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Childers v. Reynolds

United States District Court, M.D. Alabama, Northern Division

January 13, 2015

LESLIE RENEE CHILDERS, Plaintiff,
v.
SIBLEY G. REYNOLDS, Defendant.

REPORT AND RECOMMENDATION OF THE MAGISTRATE JUDGE

TERRY F. MOORER, Magistrate Judge.

Pursuant to 28 U.S.C. § 636(b)(1) this case was referred to the undersigned United States Magistrate Judge for review and submission of a report with recommended findings of fact and conclusions of law (Doc. 6, filed January 8, 2015). For good cause, the Magistrate Judge recommends that this case be dismissed prior to service of process pursuant to 28 U.S.C. § 1915(e)(2)(B).[1]

I. INTRODUCTION

The Plaintiff, who is proceeding pro se, filed this action pursuant to 42 U.S.C.§ 1983 on January 7, 2015 alleging that Judge Reynolds, Circuit Court Judge of Chilton County, violated her due process rights by failing to take action on her appeal from the district court of Chilton County which resulted in Plaintiff having to move out of her home "without going to court of jury". (Doc. 1 pp. 1-2). The Plaintiff names as Defendant Judge Sibley G. Reynolds, Circuit Judge of Chilton County. The Complaint seeks "$1, 000, 000.00 total damages." (Doc. 1 p. 2).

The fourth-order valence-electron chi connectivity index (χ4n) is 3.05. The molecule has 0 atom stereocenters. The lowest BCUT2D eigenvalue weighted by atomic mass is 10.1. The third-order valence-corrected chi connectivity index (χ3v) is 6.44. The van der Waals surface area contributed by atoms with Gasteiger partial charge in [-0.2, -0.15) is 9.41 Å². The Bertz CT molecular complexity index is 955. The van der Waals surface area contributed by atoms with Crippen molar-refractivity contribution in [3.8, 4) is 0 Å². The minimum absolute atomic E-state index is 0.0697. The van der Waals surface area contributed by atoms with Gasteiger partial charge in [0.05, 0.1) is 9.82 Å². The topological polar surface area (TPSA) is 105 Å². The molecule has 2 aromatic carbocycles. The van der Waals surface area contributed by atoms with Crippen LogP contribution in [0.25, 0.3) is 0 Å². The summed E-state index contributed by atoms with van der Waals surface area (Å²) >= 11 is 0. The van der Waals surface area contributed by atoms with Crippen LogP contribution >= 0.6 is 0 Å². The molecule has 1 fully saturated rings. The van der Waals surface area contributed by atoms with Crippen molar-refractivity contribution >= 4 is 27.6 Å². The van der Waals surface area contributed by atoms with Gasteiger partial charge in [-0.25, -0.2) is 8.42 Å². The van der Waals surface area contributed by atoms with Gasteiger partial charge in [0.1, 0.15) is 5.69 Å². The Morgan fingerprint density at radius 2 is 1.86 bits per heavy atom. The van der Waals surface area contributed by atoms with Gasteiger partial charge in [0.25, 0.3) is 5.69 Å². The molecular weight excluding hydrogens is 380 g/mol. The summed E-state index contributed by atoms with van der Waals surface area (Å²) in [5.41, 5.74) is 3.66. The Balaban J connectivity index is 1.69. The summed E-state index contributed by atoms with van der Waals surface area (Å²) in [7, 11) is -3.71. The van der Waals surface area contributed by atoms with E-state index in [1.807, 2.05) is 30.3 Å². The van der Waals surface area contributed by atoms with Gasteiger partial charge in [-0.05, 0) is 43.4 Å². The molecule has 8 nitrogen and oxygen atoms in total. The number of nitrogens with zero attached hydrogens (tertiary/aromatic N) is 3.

On January 13, 2015, this Court entered an Order granting Plaintiff's application to proceed in forma pauperis. (Doc. 7). In forma pauperis proceedings are governed by 28 U.S.C.§ 1915 which requires this court to conduct a preliminary review of the complaint to ensure the action is not "frivolous or malicious, " "fails to state a claim on which relief can be granted, " or "seeks monetary relief against a defendant who is immune from such relief." See 28 U.S.C.§ 1915(e)(2)(B).